The transition from eighth grade to ninth held the biggest change of adolescence. Over the summer most of the "boys" now had the bodies of men (not the brains, however.) The girls, who had been a year or two ahead of the boys, were now absolutely women.
The young men were learning new ways of interaction, ways which included intimidation and violence. The young women, who had always used charm and tact, now had a new weapon. "Beauty privilege" is an advantage attractive women receive in life, whether natural or "made-up" it is not a right, but the tacit assumption that one blessed with good looks will never find them to be a liability in whatever they try to accomplish. It works for men too, although usually somewhat later with a different dynamic- good grooming is not exactly the same as a cosmetic "make-over."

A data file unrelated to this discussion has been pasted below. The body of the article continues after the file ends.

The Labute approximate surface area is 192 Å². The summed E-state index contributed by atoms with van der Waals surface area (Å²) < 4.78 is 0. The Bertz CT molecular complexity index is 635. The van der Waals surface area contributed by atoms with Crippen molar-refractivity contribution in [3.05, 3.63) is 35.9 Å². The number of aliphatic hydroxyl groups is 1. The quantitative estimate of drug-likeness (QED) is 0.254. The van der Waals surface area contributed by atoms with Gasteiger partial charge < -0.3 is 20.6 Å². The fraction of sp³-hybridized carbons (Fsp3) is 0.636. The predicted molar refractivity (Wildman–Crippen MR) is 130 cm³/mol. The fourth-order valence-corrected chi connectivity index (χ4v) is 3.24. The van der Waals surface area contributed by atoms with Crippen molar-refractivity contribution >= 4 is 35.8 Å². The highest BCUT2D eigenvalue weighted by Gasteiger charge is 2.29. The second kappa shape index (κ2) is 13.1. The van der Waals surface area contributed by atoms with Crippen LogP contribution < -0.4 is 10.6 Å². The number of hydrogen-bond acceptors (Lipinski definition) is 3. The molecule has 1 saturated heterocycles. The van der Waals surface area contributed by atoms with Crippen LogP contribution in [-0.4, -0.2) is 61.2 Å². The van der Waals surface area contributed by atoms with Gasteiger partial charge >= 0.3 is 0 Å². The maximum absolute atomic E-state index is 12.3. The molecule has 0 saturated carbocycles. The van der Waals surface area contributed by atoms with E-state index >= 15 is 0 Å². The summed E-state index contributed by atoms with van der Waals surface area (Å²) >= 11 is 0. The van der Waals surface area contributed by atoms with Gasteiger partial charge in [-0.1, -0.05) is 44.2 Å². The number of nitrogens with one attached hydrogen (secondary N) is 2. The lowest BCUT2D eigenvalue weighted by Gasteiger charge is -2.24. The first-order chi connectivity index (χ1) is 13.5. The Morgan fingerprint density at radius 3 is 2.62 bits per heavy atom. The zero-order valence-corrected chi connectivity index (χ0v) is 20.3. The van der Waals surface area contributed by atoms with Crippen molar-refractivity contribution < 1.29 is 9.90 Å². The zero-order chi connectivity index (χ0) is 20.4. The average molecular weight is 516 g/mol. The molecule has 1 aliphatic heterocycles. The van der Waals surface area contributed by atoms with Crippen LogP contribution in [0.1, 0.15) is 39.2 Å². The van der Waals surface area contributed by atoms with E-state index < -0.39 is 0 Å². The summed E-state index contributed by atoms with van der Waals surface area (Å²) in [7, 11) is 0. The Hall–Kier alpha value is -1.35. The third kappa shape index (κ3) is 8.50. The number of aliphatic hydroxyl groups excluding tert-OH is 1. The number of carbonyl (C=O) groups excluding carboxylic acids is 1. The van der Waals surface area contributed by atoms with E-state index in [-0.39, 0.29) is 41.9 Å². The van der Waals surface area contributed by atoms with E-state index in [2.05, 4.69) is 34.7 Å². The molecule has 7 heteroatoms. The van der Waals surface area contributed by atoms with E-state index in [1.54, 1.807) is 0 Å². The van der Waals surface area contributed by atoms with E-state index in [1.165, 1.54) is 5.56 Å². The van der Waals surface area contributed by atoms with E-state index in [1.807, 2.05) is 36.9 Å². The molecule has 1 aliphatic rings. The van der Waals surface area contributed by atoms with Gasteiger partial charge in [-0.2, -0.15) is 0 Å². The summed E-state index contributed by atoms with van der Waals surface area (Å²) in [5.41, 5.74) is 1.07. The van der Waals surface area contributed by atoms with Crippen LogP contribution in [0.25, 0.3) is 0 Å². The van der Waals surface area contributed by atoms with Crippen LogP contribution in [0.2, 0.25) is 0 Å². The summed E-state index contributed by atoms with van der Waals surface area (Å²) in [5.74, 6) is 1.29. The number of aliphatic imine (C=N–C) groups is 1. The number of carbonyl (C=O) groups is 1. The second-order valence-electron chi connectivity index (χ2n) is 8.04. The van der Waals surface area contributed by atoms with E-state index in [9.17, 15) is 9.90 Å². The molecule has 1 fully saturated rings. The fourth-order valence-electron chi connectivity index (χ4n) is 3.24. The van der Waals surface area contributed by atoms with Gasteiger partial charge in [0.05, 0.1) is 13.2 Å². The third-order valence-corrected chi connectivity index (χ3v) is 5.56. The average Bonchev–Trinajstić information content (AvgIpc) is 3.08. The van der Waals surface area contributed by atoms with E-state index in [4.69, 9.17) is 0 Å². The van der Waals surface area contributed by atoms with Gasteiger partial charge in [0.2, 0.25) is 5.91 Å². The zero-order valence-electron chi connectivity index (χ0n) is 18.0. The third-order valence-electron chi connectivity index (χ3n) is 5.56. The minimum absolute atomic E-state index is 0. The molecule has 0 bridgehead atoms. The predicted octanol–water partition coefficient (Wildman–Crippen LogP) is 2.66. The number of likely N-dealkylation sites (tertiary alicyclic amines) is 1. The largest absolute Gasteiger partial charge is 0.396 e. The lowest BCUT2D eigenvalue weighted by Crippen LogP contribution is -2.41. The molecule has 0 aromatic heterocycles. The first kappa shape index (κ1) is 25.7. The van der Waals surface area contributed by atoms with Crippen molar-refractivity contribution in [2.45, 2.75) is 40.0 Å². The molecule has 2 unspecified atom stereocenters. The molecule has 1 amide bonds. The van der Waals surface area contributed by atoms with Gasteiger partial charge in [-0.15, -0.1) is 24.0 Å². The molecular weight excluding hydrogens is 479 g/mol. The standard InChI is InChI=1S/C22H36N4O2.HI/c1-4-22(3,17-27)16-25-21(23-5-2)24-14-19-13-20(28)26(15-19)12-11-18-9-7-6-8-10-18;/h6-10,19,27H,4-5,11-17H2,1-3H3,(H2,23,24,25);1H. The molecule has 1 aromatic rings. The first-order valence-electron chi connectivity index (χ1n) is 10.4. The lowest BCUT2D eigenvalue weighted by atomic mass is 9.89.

All of the "normals" knew what it was about. It wasn't too big a deal, except for those girls who were conflicted about their own status and appearance. The desire to be seen as one of the "beautiful" created strange cliques, shunning and other class-perversions. Those girls who tried to steer clear of these social dysfunctions still suffered, it was a rare girl who was totally immune.
For a more timely take on this phenomenon, written by someone who is currently on the "front lines" of this battle, check out Tavi Gevinson's recent post.